It was later revealed that neither man was 100% for this. Shibata revealed he had sprained his ankle before the fight and Arredondo cited that he was struggling with the weight. Despite those issues the two men put on a show for the fans in a very exciting bout.
Sadly this was the start of the end for Arredondo, who went 8-13 after this bout. Shibata on the other hand made 3 defenses before losing the belt in 1975. After that loss he had 3 low key bouts at home, winning all 3, before ending his career in the late 1970's.
For this week in our "Who..." series we're going to have a bit of fun, be a little bit silly and stop taking the sport so seriously. We've looked at very factual things so far and really sometimes the sport is more about fun, and being a bit outlandish. With that in mind we're going to focus not on who we would love to see getting an opportunity or getting honoured in the hall of fame or anything like that.
Instead we're going to focus on something very different as we go very much into the world of fiction, and being shallow as hell as the guys behind Asian Boxing bring you the fighter tell you...
"Who... would make for a great movie villain?"
Before we get on to the answers, the guys have been told to select only Asian fighters, and by "villain" they can also include henchmen.
Lee - "Ok I'm going to pick someone based on how they looked in their prime, rather than how they look now. With that in mind, my selection is In Chul Baek.
Baek, to me, has the look of a heavy in some kind of a gangster movie. The old, grizzled veteran, who comes in to sort out the good guys who think they can get their hands on the boss. Of course he can also back it up with frightening power.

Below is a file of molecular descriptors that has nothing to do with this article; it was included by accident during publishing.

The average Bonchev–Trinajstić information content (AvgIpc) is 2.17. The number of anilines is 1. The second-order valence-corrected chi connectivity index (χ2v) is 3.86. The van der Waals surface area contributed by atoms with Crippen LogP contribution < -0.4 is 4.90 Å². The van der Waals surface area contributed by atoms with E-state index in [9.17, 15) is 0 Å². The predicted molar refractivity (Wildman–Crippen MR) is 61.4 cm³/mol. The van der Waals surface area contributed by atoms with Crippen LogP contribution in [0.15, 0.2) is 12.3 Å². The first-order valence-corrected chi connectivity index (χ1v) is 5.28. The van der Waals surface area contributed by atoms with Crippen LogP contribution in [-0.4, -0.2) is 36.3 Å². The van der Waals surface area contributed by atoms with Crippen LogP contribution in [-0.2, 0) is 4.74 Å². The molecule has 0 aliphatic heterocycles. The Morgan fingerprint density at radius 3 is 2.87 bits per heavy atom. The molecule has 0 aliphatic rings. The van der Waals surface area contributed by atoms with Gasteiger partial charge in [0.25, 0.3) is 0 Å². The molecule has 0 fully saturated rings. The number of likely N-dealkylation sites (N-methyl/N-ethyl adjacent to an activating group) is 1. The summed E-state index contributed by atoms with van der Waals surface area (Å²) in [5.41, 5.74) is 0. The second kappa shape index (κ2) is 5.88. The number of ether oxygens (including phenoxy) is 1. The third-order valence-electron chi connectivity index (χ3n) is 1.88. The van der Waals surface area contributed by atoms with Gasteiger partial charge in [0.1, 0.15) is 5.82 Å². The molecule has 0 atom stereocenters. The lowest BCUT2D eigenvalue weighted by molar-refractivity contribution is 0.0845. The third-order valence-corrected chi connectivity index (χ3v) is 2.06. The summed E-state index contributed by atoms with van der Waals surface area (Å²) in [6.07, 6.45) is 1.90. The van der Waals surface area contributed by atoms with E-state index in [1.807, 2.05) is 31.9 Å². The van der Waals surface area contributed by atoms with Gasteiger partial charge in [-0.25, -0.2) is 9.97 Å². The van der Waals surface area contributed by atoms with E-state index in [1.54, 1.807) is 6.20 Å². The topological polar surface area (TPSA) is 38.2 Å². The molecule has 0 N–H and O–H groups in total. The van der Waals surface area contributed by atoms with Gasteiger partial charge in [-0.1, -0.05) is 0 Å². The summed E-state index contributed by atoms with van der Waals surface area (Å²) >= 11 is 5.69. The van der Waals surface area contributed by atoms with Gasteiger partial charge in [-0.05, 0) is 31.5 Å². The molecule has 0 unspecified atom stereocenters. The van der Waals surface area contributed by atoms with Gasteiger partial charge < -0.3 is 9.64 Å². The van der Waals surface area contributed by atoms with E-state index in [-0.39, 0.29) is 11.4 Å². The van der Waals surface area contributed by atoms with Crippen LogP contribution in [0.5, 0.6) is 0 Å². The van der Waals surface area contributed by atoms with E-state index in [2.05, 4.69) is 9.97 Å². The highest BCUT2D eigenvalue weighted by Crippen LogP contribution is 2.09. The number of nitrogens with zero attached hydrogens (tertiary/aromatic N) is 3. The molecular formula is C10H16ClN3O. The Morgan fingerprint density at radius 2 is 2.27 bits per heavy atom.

To me he always looked "rough and tough" and looked like he could hold his own in a street fight if needed. But also looked like he could hold his anger if he needed to. Of course we also know he liked to drink. A lot. And that would also make him great as a right hand man in a gangster movie.
The only issue I have with Baek as a villain, is that he was a bit small. But dress him in a suit, get him to be super quiet, and let be the ace in the hole for when he needs to step in and beat up the do gooders, or when ever his boss just wanted someone to have a good beating."
Takahiro - "A good villain has to look rough, look like he can handle himself, and knows how to fight. He also has to be bigger than most guys around him, and like he could kick anyones ass. For me the idea fighter for that task is former Japanese Heavyweight title contender Kotatsu Takehara.
At 6'1"he is much taller than most Japanese men, he is no pretty boy with a weathered and weary face, and although he's a very nice guy he looks very scary. A very intimidating man.
If I am looking for a movie henchman, or a man baddie, I would very much pick Takehara. He was a man who looked like he would batter people if they irritated him in the slightest and had a naturally angry look on his face."